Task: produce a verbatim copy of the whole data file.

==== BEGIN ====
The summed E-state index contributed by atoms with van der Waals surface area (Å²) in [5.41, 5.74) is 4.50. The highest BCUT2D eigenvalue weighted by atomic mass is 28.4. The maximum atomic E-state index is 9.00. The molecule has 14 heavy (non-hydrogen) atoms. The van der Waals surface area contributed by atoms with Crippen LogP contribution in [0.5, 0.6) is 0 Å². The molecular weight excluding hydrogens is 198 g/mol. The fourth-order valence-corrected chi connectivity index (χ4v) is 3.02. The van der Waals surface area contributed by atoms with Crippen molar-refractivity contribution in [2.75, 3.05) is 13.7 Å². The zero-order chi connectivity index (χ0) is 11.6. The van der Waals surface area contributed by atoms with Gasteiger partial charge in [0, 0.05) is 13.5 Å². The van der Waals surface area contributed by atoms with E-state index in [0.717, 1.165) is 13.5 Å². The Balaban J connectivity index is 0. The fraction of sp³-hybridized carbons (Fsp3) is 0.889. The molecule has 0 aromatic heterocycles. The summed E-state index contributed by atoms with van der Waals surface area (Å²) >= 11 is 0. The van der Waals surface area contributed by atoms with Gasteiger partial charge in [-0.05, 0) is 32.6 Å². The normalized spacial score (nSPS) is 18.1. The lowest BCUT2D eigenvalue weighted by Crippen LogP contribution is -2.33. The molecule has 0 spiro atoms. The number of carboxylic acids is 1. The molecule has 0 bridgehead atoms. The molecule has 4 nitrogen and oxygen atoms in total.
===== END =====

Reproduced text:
The summed E-state index contributed by atoms with van der Waals surface area (Å²) in [5.41, 5.74) is 4.50. The highest BCUT2D eigenvalue weighted by atomic mass is 28.4. The maximum atomic E-state index is 9.00. The molecule has 14 heavy (non-hydrogen) atoms. The van der Waals surface area contributed by atoms with Crippen LogP contribution in [0.5, 0.6) is 0 Å². The molecular weight excluding hydrogens is 198 g/mol. The fourth-order valence-corrected chi connectivity index (χ4v) is 3.02. The van der Waals surface area contributed by atoms with Crippen molar-refractivity contribution in [2.75, 3.05) is 13.7 Å². The zero-order chi connectivity index (χ0) is 11.6. The van der Waals surface area contributed by atoms with Gasteiger partial charge in [0, 0.05) is 13.5 Å². The van der Waals surface area contributed by atoms with E-state index in [0.717, 1.165) is 13.5 Å². The Balaban J connectivity index is 0. The fraction of sp³-hybridized carbons (Fsp3) is 0.889. The molecule has 0 aromatic heterocycles. The summed E-state index contributed by atoms with van der Waals surface area (Å²) >= 11 is 0. The van der Waals surface area contributed by atoms with Gasteiger partial charge in [-0.05, 0) is 32.6 Å². The normalized spacial score (nSPS) is 18.1. The lowest BCUT2D eigenvalue weighted by Crippen LogP contribution is -2.33. The molecule has 0 spiro atoms. The number of carboxylic acids is 1. The molecule has 0 bridgehead atoms. The molecule has 4 nitrogen and oxygen atoms in total.